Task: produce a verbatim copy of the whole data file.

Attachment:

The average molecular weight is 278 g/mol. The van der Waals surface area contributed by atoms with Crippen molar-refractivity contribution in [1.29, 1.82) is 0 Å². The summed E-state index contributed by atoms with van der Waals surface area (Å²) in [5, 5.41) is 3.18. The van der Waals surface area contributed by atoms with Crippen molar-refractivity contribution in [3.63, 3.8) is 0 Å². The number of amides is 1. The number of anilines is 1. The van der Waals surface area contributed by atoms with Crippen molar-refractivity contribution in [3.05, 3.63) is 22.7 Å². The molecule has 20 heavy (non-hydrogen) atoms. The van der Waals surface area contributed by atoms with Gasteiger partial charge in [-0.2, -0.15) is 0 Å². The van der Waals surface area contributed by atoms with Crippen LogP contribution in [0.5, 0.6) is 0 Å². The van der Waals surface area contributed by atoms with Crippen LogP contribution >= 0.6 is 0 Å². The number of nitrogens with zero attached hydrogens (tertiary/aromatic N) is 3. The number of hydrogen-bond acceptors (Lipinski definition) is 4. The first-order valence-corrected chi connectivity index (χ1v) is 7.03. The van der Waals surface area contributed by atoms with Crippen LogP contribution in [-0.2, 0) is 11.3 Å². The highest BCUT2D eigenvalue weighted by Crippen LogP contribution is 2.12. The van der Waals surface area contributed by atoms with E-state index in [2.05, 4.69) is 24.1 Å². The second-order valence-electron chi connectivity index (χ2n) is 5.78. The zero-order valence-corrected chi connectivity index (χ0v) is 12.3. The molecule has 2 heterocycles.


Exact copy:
The average molecular weight is 278 g/mol. The van der Waals surface area contributed by atoms with Crippen molar-refractivity contribution in [1.29, 1.82) is 0 Å². The summed E-state index contributed by atoms with van der Waals surface area (Å²) in [5, 5.41) is 3.18. The van der Waals surface area contributed by atoms with Crippen molar-refractivity contribution in [3.63, 3.8) is 0 Å². The number of amides is 1. The number of anilines is 1. The van der Waals surface area contributed by atoms with Crippen molar-refractivity contribution in [3.05, 3.63) is 22.7 Å². The molecule has 20 heavy (non-hydrogen) atoms. The van der Waals surface area contributed by atoms with Gasteiger partial charge in [-0.2, -0.15) is 0 Å². The van der Waals surface area contributed by atoms with Crippen LogP contribution in [0.5, 0.6) is 0 Å². The van der Waals surface area contributed by atoms with Crippen LogP contribution >= 0.6 is 0 Å². The number of nitrogens with zero attached hydrogens (tertiary/aromatic N) is 3. The number of hydrogen-bond acceptors (Lipinski definition) is 4. The first-order valence-corrected chi connectivity index (χ1v) is 7.03. The van der Waals surface area contributed by atoms with Crippen LogP contribution in [-0.2, 0) is 11.3 Å². The highest BCUT2D eigenvalue weighted by Crippen LogP contribution is 2.12. The van der Waals surface area contributed by atoms with E-state index in [2.05, 4.69) is 24.1 Å². The second-order valence-electron chi connectivity index (χ2n) is 5.78. The zero-order valence-corrected chi connectivity index (χ0v) is 12.3. The molecule has 2 heterocycles.